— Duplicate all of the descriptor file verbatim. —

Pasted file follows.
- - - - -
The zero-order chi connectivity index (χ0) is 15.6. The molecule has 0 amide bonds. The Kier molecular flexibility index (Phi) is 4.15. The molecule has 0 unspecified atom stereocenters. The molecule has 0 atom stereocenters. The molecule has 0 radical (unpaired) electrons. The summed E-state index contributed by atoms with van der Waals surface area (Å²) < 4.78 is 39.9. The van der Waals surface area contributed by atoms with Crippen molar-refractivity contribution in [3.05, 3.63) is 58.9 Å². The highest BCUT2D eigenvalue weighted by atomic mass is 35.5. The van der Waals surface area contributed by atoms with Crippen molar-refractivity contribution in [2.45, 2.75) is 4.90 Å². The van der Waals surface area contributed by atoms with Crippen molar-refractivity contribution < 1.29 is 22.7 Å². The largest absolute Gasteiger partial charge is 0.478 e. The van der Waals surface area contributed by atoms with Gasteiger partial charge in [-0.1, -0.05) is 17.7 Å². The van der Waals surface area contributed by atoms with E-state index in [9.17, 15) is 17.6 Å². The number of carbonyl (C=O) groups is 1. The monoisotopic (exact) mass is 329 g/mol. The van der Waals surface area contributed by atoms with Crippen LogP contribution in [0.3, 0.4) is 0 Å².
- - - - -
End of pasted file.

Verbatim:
The zero-order chi connectivity index (χ0) is 15.6. The molecule has 0 amide bonds. The Kier molecular flexibility index (Phi) is 4.15. The molecule has 0 unspecified atom stereocenters. The molecule has 0 atom stereocenters. The molecule has 0 radical (unpaired) electrons. The summed E-state index contributed by atoms with van der Waals surface area (Å²) < 4.78 is 39.9. The van der Waals surface area contributed by atoms with Crippen molar-refractivity contribution in [3.05, 3.63) is 58.9 Å². The highest BCUT2D eigenvalue weighted by atomic mass is 35.5. The van der Waals surface area contributed by atoms with Crippen molar-refractivity contribution in [2.45, 2.75) is 4.90 Å². The van der Waals surface area contributed by atoms with Crippen molar-refractivity contribution < 1.29 is 22.7 Å². The largest absolute Gasteiger partial charge is 0.478 e. The van der Waals surface area contributed by atoms with Gasteiger partial charge in [-0.1, -0.05) is 17.7 Å². The van der Waals surface area contributed by atoms with E-state index in [9.17, 15) is 17.6 Å². The number of carbonyl (C=O) groups is 1. The monoisotopic (exact) mass is 329 g/mol. The van der Waals surface area contributed by atoms with Crippen LogP contribution in [0.3, 0.4) is 0 Å².